De Novo

Is Auer Deference on the Way Out?

IS AUER DEFERENCE ON THE WAY OUT? By: Trevor Matthews, Volume 101 Staff Member In Bowles v. Seminole Rock & Sand, later reaffirmed in Auer v. Robbins, the Supreme Court announced a deferential standard of review for agency rules which interpret binding notice and comment regulations.[1] The standard, now commonly called Auer deference, instructs courts […]

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Helping Others Die

HELPING OTHERS DIE: COMPARING POLICIES IN BELGIUM TO THOSE IN THE U.S. By: Ellie Bastian, Volume 101 Staff Member In the opening scenes of the Italian film Miele a woman makes her monthly journey from Europe to a Mexican pharmacy to buy Lamputin, a drug meant to end a pet’s life.[1] She brings two doses […]

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From “Let Us Pray” to “Let Us Reconsider”

FROM “LET US PRAY” TO “LET US RECONSIDER”: THE FOURTH CIRCUIT GRANTS EN BANC REVIEW IN LUND V. ROWAN COUNTY By: Rachel Leitschuck, Volume 101 Staff Member “Congress shall make no law respecting an establishment of religion or prohibiting the free exercise thereof . . . .”[1] This language is known as the Establishment Clause […]

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Minnesota Supreme Court Elections

MINNESOTA SUPREME COURT ELECTIONS: CONSIDERING CONCERNS AND CRITICISMS By: Sara Lewenstein, Volume 101 Staff Member On, Tuesday, August 9, 2016, 173,884 voters turned out for primary elections in Minnesota.[1] In some districts, the only item on the ballot was a statewide election for a seat on the Minnesota Supreme Court. The candidates included the following: […]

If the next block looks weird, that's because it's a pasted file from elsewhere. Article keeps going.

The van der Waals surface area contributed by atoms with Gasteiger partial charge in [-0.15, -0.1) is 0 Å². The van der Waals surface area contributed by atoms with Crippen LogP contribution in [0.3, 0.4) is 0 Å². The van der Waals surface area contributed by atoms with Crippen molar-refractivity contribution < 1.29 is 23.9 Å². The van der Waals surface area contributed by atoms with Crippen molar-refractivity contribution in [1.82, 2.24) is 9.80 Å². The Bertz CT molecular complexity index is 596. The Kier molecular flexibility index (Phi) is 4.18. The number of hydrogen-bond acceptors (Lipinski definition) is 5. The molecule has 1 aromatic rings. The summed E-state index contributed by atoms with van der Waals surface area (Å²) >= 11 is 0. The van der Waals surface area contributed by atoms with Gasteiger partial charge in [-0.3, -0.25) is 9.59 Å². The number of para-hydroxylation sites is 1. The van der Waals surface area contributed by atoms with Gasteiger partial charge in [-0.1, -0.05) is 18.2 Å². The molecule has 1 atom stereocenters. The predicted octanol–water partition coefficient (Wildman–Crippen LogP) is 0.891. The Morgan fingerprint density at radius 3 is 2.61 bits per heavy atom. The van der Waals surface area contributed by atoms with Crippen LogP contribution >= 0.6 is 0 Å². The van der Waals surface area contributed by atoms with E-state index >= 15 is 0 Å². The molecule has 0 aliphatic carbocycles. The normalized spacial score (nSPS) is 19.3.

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It Takes Turner

IT TAKES TURNER: HOW STORIES SHAPE US By: Maisie Baldwin, Volume 101 Staff Member Anyone who’s been on any form of social media since early 2015 has likely read Brock Turner’s name. His name has come up in a variety of contexts: evidence of the continued existence of white privilege,[1] outrage regarding rape culture,[2] discussion […]

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Whole Woman’s Health v. Hellerstedt

WHOLE WOMAN’S HEALTH V. HELLERSTEDT: A REAFFIRMATION OF REPRODUCTIVE RIGHTS By: Payton George, Volume 101 Staff Member On June 27, 2016, the Supreme Court issued its ruling in the case of Whole Woman’s Health v. Hellerstedt.[1] In an opinion heralded by pro-choice supporters,[2] Justice Breyer, joined by Justices Kagan, Sotomayor, Kennedy, and Ginsburg (who issued […]

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Does Mother Nature Get a Vote?

DOES MOTHER NATURE GET A VOTE? OUR NEXT PRESIDENT COULD IMPACT AMERICA’S INVOLVEMENT IN THE PARIS AGREEMENT ON CLIMATE CHANGE By: Taylor Mayhall, Volume 101 Staff Member Last December, representatives from 195 countries assembled in Paris to converse about a subject which they all felt was worthy of attention on a global scale: climate change.[1] […]

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Dan’s Flaw

DAN’S [F]LAW: STATUTORY FAILURE TO ENFORCE ETHICAL BEHAVIOR IN CLINICAL DRUG TRIALS Noah Lewellen* I. INTRODUCTION Paul, a sophomore at the University of Minnesota, bursts into a lecture hall, loudly claims to see monsters sitting in the seats, and offers his services in slaying them. The police are called, and Paul is restrained and delivered […]

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Case Comment: Bhogaita v. Altamonte

EVERY DOG CAN HAVE HIS DAY IN COURT: THE USE OF ANIMALS AS DEMONSTRATIVE EXHIBITS Kyle R. Kroll, Volume 100, Online Managing Editor In Bhogaita v. Altamonte, the Eleventh Circuit recently decided whether to allow a dog in the courtroom as a demonstrative exhibit.[1] Although the case presented many serious issues regarding the Fair Housing […]

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Revisiting Water Bankruptcy

REVISITING WATER BANKRUPTCY IN CALIFORNIA’S FOURTH YEAR OF DROUGHT Olivia Moe, Volume 100, Managing Editor This spring, as “extreme” to “exceptional” drought stretched across most of California—indicating that a four-year streak of drought was not about to resolve itself[1]—Governor Jerry Brown issued an unprecedented order to reduce potable urban water usage by twenty-five percent.[2] In […]

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